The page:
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A boost in the paycheck: survey evidence on workers’ response to the 2011 payroll tax cuts

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  • Grant Graziani
  • Wilbert van der Klaauw
  • Basit Zafar

Abstract

This paper presents new survey evidence on workers’ response to the 2011 payroll tax cuts. While workers intended to spend 10 to 18 percent of their tax-cut income, they reported actually spending 28 to 43 percent of the funds. This is higher than estimates from studies of recent tax cuts, and arguably a consequence of the design of the 2011 tax cuts. The shift to greater consumption than intended is largely unexplained by present-bias or unanticipated shocks, and is likely a consequence of mental accounting. We also use data from a complementary survey to understand the heterogeneous tax-cut response.

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Bibliographic Info

Paper provided by Federal Reserve Bank of New York in its series Staff Reports with number 592.

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Date of creation: 2013
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Handle: RePEc:fip:fednsr:592

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Keywords: Wages ; Income tax ; Consumption (Economics) ; Consumer behavior;

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References

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  1. Sumit Agarwal & Chunlin Liu & Nicholas Souleles, 2007. "The reaction of consumer spending and debt to tax rebates; evidence from consumer credit data," Working Papers 07-34, Federal Reserve Bank of Philadelphia.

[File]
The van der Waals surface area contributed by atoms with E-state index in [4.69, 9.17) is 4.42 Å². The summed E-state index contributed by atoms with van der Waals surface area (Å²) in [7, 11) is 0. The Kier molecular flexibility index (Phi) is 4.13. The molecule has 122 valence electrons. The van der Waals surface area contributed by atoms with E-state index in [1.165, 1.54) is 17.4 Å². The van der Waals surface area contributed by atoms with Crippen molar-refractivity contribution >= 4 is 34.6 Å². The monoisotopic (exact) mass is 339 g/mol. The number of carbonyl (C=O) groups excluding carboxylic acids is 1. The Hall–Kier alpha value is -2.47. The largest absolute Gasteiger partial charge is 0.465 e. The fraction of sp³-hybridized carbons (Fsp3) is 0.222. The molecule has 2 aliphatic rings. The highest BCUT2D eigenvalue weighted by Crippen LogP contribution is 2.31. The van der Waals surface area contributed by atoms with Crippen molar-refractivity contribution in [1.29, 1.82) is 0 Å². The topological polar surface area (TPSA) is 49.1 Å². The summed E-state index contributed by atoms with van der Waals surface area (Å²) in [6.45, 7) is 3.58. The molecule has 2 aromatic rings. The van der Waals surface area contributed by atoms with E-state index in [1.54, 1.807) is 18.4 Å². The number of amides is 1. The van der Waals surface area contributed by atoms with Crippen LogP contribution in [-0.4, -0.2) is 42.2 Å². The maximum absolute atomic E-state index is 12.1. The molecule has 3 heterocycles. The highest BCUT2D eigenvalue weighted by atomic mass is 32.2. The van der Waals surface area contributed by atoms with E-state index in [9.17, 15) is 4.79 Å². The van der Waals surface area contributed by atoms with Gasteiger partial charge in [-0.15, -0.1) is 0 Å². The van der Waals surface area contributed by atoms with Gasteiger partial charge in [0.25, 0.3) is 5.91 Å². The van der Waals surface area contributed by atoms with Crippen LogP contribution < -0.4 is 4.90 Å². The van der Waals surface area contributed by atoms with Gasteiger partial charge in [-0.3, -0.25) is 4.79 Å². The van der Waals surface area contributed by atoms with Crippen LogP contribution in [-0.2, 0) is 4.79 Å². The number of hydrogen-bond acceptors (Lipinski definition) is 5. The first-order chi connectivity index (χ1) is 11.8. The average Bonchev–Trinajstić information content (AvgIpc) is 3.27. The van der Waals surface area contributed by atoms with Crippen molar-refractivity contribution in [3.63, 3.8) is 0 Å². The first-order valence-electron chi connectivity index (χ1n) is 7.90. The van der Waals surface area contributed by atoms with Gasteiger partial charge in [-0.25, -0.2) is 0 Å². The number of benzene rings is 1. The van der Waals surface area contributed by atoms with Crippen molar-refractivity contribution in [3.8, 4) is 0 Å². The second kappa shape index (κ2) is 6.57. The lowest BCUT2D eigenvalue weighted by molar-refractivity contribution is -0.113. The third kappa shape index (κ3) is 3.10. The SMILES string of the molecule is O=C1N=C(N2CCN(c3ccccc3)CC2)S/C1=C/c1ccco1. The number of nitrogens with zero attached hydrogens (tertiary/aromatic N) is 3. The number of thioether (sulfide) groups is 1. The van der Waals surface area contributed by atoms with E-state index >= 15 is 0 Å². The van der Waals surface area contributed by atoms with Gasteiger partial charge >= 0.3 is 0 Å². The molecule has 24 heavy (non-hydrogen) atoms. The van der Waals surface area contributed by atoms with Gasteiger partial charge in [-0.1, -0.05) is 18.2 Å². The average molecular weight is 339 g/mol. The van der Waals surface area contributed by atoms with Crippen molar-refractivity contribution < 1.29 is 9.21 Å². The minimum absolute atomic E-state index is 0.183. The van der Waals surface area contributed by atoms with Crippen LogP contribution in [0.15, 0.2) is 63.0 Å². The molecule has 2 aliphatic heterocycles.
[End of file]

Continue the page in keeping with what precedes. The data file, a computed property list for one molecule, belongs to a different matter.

2. Sahm, Claudia R. & Shapiro, Matthew D. & Slemrod, Joel, 2011. "Check in the mail or more in the paycheck: does the effectiveness of fiscal stimulus depend on how it is delivered?," Working Paper Series 1298, European Central Bank.
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  7. Jonathan A. Parker & Nicholas S. Souleles & David S. Johnson & Robert McClelland, 2013. "Consumer Spending and the Economic Stimulus Payments of 2008," American Economic Review, American Economic Association, vol. 103(6), pages 2530-53, October.
  8. Annamaria Lusardi & Olivia S. Mitchell, 2009. "How Ordinary Consumers Make Complex Economic Decisions: Financial Literacy and Retirement Readiness," NBER Working Papers 15350, National Bureau of Economic Research, Inc.
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  11. Claudia R. Sahm & Matthew D. Shapiro & Joel Slemrod, 2009. "Household response to the 2008 tax rebates: survey evidence and aggregate implications," Finance and Economics Discussion Series 2009-45, Board of Governors of the Federal Reserve System (U.S.).
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  13. Souleles, Nicholas S., 2002. "Consumer response to the Reagan tax cuts," Journal of Public Economics, Elsevier, vol. 85(1), pages 99-120, July.
  14. Donghoon Lee & Wilbert van der Klaauw, 2010. "An introduction to the FRBNY Consumer Credit Panel," Staff Reports 479, Federal Reserve Bank of New York.
  15. Olivier Armantier & W�ndi Bruine de Bruin & Simon Potter & Giorgio Topa & Wilbert van der Klaauw & Basit Zafar, 2013. "Measuring Inflation Expectations," Annual Review of Economics, Annual Reviews, vol. 5(1), pages 273-301, 05.
  16. Stefano DellaVigna, 2007. "Psychology and Economics: Evidence from the Field," NBER Working Papers 13420, National Bureau of Economic Research, Inc.
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  18. Rajashri Chakrabarti & Donghoon Lee & Wilbert van der Klaauw & Basit Zafar, 2013. "Household Debt and Saving during the 2007 Recession," NBER Chapters, in: Measuring Wealth and Financial Intermediation and Their Links to the Real Economy National Bureau of Economic Research, Inc.
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Cited by:
  1. Bracha, Anat & Cooper, Daniel, 2013. "Asymmetric responses to tax-induced changes in personal income: the 2013 payroll tax hike versus anticipated 2012 tax refunds," Public Policy Brief, Federal Reserve Bank of Boston.

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